Clearly I need to dedicate more time to beefing up this blog, which I’ve neglected of late, due to school-related responsibilities. Mea culpa! The problem I face is this–my life right now remains routine and the Asian adventure with S. has yet to begin.
I should mention, however, that school is moving along well. I enjoy teaching and do not yet feel paralyzingly busy. My students seem reasonably engaged, and currently I have the energy to relay information with enthusiasm. Let’s see what happens later this week when my first set of essays arrives. At that time I may feel less pep, less passion, less poised when facing freshmen.
But, gosh, this process of writing seems agonizingly painful, slow, and tedious. Perhaps, it’s good for me to struggle in this regard. Maybe I’ll approach my students with more empathy and be better equipped to respond to classroom questions about the process of composition. Hopefully that will happen. At the moment, however, I plod by way through each post. At the moment blogging sucks.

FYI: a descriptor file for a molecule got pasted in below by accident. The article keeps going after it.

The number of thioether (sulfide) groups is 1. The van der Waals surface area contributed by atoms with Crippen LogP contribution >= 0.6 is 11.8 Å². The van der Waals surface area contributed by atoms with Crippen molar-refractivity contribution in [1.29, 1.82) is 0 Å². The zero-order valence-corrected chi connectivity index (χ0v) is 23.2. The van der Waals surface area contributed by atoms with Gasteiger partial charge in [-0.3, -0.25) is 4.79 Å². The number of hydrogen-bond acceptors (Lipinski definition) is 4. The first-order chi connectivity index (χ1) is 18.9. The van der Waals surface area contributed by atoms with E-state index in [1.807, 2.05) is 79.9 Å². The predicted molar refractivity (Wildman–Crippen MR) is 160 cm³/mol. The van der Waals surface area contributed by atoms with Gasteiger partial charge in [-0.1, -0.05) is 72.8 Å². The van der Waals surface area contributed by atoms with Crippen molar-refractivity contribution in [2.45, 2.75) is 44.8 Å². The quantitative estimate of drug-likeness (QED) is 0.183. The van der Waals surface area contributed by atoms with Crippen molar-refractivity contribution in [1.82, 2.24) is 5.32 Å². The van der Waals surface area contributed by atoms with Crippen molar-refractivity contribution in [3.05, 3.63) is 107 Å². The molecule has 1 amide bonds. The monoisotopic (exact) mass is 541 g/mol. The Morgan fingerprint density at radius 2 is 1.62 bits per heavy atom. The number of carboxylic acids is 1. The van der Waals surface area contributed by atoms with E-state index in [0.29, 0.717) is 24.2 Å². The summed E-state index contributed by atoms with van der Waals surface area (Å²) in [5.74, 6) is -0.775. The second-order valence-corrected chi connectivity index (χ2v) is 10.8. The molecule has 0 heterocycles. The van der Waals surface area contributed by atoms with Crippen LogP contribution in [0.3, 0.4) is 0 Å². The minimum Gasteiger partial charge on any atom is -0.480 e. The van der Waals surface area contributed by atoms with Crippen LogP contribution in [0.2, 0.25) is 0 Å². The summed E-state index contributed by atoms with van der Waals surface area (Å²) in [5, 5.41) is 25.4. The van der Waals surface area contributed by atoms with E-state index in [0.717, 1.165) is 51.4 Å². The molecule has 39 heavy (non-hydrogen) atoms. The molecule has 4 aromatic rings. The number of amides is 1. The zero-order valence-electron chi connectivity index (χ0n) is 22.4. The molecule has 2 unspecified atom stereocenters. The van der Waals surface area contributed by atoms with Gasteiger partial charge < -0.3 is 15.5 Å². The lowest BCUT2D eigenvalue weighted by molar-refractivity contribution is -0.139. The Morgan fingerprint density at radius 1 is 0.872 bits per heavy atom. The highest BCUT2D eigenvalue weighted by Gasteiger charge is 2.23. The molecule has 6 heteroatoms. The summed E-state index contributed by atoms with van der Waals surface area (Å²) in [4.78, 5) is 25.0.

Yet my office mate Amy said this morning that she thought I should write a book about this year’s experience–the experience of traveling in Asia and Africa while my partner responds to global disasters. Yes, the adventure would seem to lend itself to excitement and drama. Yes, I appreciate Amy affirming that I should do what I fantacise about doing. But writing a book would involve just that–writing. And, dear God, the whole process of compostion currently cripples me. To think this is the subject I’m supposedly qualified to teach. What a hoot!
However, S. just said something significant–namely that the real challenge for a writer is to take the ordinary details of life and make them meaningful, make them add up to something more than themselves. If that’s the case, these months at home should provide good practice in the craft of composition. The process of pounding out post after post should better prepare me for the task of actually writing a book. Perhaps, a year from now I’ll be begging for a bit more of the mundane. Now that’s a crazy thing to think about!